Placeholder Image

Subtitles section Play video

  • To be the best athlete, musician, or even gamer, you have to train relentlessly. But

  • to what degree does natural talent come into play? Are some of us just born with a better

  • chance to be the best at what we do?

  • To study this question in sports, scientists have tried subjecting untrained individuals

  • to identical exercise regimes, to see if the same amount of training would lead to varying

  • results. Not so surprisingly, different individuals saw different improvement - some improved

  • in leaps and bounds while others seemed stagnant. But interestingly, individuals who were related

  • by blood saw similar improvements, indicating that their genetics played a role in their

  • athletic potential. If your parent or sibling saw incredible results from training, so would

  • you. These individuals are considered 'high responders' to training.

  • After statistical analysis of endurance, it was determined that 50% of athletic improvement

  • was linked to genetics. In other words, great athletes are born with great genes.

  • With time, scientists have been able to isolate particular sets of genes which they believe

  • are responsible for these traits. High responders have them and experience significant improvement,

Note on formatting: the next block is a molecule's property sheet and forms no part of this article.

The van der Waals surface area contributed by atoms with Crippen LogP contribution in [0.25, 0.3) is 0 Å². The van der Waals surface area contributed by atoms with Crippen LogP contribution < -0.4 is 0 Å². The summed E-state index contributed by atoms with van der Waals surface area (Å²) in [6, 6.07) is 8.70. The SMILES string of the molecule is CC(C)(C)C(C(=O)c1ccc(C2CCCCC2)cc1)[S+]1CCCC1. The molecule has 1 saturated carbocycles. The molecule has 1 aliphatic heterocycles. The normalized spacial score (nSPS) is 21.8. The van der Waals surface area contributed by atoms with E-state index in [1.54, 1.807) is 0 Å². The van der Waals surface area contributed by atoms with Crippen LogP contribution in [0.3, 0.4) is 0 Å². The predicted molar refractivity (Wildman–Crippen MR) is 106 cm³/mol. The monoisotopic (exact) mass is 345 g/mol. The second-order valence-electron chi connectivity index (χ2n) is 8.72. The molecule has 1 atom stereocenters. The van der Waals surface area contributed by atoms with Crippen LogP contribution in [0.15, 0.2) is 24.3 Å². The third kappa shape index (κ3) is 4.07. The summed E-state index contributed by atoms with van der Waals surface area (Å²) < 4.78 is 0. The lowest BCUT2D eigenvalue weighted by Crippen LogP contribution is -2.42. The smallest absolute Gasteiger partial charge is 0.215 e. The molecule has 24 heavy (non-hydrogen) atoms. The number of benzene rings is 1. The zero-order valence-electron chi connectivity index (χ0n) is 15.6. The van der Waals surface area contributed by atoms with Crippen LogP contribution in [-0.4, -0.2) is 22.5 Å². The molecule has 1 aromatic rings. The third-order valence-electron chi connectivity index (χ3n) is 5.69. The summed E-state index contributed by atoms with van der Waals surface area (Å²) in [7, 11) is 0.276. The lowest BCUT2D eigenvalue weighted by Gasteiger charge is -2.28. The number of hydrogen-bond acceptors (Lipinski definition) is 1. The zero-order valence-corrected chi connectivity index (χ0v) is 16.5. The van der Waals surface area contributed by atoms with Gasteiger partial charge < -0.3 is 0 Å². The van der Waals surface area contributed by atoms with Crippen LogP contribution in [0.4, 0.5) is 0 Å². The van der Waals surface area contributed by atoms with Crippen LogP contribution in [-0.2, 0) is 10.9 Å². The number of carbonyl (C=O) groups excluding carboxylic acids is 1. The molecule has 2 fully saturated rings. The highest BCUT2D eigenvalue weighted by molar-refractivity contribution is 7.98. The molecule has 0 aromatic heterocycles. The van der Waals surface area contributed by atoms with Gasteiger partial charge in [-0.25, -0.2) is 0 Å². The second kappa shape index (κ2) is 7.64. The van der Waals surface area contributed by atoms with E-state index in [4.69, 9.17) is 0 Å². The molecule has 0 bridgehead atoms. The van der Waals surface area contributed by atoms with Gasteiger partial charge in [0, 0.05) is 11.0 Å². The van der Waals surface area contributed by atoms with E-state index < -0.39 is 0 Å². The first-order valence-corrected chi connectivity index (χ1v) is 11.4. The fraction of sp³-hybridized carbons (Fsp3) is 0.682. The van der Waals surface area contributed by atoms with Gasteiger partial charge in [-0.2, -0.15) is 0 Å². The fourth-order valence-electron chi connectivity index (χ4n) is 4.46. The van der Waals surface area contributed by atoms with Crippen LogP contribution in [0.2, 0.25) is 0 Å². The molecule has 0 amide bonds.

• regardless of how fit they are to start. On the other hand, if your genes deem you a 'low

  • responder' for endurance training, cross-country skiing may not be for you.

  • But even before training, scientists noticed something else; individuals all had different

  • baseline endurance levels as well. Without any training, some individuals were simply

  • more fit than others. It turns out, a different set of genes give some people a higher baseline.

  • In the case of endurance, these genes can code for larger volumes of blood, which are

  • generally only seen in trained athletes.

  • So, you can have a high baseline or high trainability - or both! And it's likely that our greatest

  • athletes train as hard as they can, on top of having some great genetics. It seems that

  • talent is trainable, under the right circumstances.

  • So have you got what it takes to be an Olympic athlete? Science says, you'll never know until

  • you try.

  • Don't forget: we have a new video out every day of the Olympics.

  • Can't wait? Our amazing partners at the CBC already have five of the videos up now for you to binge on.

  • Just head to cbc.ca/olympics/ScienceSays to watch them before anyone else. Link in the description.

  • But we also want to know your questions for this special series. Use the hashtag ScienceSays and let us know your burning olympic questions.

  • And subscribe for more awesome science videos!

To be the best athlete, musician, or even gamer, you have to train relentlessly. But

Subtitles and vocabulary

Operation of videos Adjust the video here to display the subtitles

B1 training endurance baseline genetics improvement talent

Talent vs Training

  • 4117 278
    hihi teacher posted on 2014/08/03
Video vocabulary